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Demand Media's surprising Wall Street splash

With a business model that a big chunk of the tech industry regards as shaky, some people didn't think Demand should be going public in the first place. Its IPO, however, performed better than expected.

A massive banner with the logo of digital content company Demand Media was hanging on the front of the New York Stock Exchange this week to commemorate the Santa Monica, Calif.-based company's initial public offering on Tuesday.

It was the first venture-backed IPO of 2011, and it performed better than expected: Analysts projected an initial price of $14 to $16 per share, which Demand ultimately beat at $17 per share. When markets closed yesterday--Demand's first full day of trading--shares were at $22.65, a jump of one-third.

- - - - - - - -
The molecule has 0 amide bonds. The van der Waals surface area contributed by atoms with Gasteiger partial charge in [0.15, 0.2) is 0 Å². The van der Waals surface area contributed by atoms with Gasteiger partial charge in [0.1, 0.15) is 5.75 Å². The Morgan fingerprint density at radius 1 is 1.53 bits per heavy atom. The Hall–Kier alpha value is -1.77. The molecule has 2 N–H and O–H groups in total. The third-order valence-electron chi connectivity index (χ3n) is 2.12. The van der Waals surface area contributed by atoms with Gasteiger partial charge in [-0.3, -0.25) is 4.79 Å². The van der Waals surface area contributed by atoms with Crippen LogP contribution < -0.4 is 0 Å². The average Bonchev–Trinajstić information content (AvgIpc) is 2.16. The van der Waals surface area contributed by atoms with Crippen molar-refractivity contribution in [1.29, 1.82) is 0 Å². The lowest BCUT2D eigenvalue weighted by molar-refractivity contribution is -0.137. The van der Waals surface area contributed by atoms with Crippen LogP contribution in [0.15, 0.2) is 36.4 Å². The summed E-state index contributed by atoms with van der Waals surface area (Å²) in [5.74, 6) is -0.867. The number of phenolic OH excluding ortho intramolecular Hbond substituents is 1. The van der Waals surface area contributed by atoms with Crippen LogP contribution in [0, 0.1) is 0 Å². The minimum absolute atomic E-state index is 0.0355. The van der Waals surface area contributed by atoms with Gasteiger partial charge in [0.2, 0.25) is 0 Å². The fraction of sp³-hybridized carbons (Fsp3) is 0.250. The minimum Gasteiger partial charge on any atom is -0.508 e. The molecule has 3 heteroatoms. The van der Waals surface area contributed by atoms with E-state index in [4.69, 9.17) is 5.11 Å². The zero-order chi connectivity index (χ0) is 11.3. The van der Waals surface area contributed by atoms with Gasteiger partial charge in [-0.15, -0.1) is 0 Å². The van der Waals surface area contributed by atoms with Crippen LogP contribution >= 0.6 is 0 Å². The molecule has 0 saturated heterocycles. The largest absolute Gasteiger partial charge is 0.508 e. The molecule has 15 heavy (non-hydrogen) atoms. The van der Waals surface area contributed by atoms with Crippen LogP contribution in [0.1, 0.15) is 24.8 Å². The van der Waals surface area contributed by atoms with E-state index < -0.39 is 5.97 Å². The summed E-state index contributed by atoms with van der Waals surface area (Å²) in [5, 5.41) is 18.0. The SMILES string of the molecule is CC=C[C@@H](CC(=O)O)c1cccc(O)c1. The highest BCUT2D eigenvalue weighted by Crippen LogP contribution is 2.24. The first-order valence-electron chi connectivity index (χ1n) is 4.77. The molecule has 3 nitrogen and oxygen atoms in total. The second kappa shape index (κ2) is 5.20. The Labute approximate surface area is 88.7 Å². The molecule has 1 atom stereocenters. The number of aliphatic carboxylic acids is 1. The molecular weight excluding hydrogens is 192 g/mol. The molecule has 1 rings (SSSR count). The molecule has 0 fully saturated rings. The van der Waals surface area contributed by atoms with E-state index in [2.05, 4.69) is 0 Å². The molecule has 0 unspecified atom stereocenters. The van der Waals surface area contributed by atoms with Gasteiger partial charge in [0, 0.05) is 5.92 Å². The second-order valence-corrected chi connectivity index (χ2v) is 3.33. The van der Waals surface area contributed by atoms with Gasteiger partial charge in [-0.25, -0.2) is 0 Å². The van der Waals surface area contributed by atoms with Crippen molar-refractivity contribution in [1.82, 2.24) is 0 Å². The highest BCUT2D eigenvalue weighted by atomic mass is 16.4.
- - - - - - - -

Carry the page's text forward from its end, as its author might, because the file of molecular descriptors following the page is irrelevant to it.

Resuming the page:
There had been many skeptics about Demand's success on the public market--and, indeed, it still has much to prove. The company's business model relies on the production of heavy levels of written and video content for its sites like eHow and Livestrong on behalf of freelancers, with crafty search-engine know-how pumping up ad impressions. Critics call it a "content farm," blaming Demand and companies like it for making search engine results less relevant and helpful than they should be. Google, meanwhile, made a vague announcement several days before Demand's IPO that it would be addressing the problem of low-quality content in search results.

Demand executives deny that Google's crackdown will affect the company (or that it is intended to affect them in the first place).